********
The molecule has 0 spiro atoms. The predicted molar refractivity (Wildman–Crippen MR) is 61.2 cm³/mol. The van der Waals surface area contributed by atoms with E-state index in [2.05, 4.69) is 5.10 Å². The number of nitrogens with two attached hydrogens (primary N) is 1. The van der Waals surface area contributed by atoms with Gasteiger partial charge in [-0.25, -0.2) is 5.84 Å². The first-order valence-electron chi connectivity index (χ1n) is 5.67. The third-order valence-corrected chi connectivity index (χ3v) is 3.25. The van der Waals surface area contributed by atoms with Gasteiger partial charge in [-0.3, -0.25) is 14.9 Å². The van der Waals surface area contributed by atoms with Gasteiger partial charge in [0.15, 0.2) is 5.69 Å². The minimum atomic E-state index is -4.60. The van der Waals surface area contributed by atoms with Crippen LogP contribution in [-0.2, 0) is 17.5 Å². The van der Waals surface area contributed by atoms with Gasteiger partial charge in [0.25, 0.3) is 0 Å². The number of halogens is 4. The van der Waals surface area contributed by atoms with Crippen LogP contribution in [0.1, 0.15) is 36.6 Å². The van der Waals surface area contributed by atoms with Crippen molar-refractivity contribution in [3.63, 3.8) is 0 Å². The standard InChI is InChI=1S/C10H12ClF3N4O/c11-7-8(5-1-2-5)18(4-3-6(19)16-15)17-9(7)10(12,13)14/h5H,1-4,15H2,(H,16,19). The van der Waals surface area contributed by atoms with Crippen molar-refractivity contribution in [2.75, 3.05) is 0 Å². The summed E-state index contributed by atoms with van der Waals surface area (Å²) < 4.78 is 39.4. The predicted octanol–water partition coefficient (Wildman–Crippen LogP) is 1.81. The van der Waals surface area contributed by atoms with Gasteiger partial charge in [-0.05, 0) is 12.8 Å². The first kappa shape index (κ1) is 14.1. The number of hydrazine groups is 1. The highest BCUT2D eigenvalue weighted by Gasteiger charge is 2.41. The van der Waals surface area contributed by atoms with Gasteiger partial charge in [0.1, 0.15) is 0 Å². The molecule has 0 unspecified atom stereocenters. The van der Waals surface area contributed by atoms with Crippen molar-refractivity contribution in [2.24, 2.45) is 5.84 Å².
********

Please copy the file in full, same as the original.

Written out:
The molecule has 0 spiro atoms. The predicted molar refractivity (Wildman–Crippen MR) is 61.2 cm³/mol. The van der Waals surface area contributed by atoms with E-state index in [2.05, 4.69) is 5.10 Å². The number of nitrogens with two attached hydrogens (primary N) is 1. The van der Waals surface area contributed by atoms with Gasteiger partial charge in [-0.25, -0.2) is 5.84 Å². The first-order valence-electron chi connectivity index (χ1n) is 5.67. The third-order valence-corrected chi connectivity index (χ3v) is 3.25. The van der Waals surface area contributed by atoms with Gasteiger partial charge in [-0.3, -0.25) is 14.9 Å². The van der Waals surface area contributed by atoms with Gasteiger partial charge in [0.15, 0.2) is 5.69 Å². The minimum atomic E-state index is -4.60. The van der Waals surface area contributed by atoms with Crippen LogP contribution in [-0.2, 0) is 17.5 Å². The van der Waals surface area contributed by atoms with Gasteiger partial charge in [0.25, 0.3) is 0 Å². The number of halogens is 4. The van der Waals surface area contributed by atoms with Crippen LogP contribution in [0.1, 0.15) is 36.6 Å². The van der Waals surface area contributed by atoms with Crippen molar-refractivity contribution in [3.63, 3.8) is 0 Å². The standard InChI is InChI=1S/C10H12ClF3N4O/c11-7-8(5-1-2-5)18(4-3-6(19)16-15)17-9(7)10(12,13)14/h5H,1-4,15H2,(H,16,19). The van der Waals surface area contributed by atoms with Crippen molar-refractivity contribution in [2.75, 3.05) is 0 Å². The summed E-state index contributed by atoms with van der Waals surface area (Å²) < 4.78 is 39.4. The predicted octanol–water partition coefficient (Wildman–Crippen LogP) is 1.81. The van der Waals surface area contributed by atoms with Gasteiger partial charge in [-0.05, 0) is 12.8 Å². The first kappa shape index (κ1) is 14.1. The number of hydrazine groups is 1. The highest BCUT2D eigenvalue weighted by Gasteiger charge is 2.41. The van der Waals surface area contributed by atoms with Gasteiger partial charge in [0.1, 0.15) is 0 Å². The molecule has 0 unspecified atom stereocenters. The van der Waals surface area contributed by atoms with Crippen molar-refractivity contribution in [2.24, 2.45) is 5.84 Å².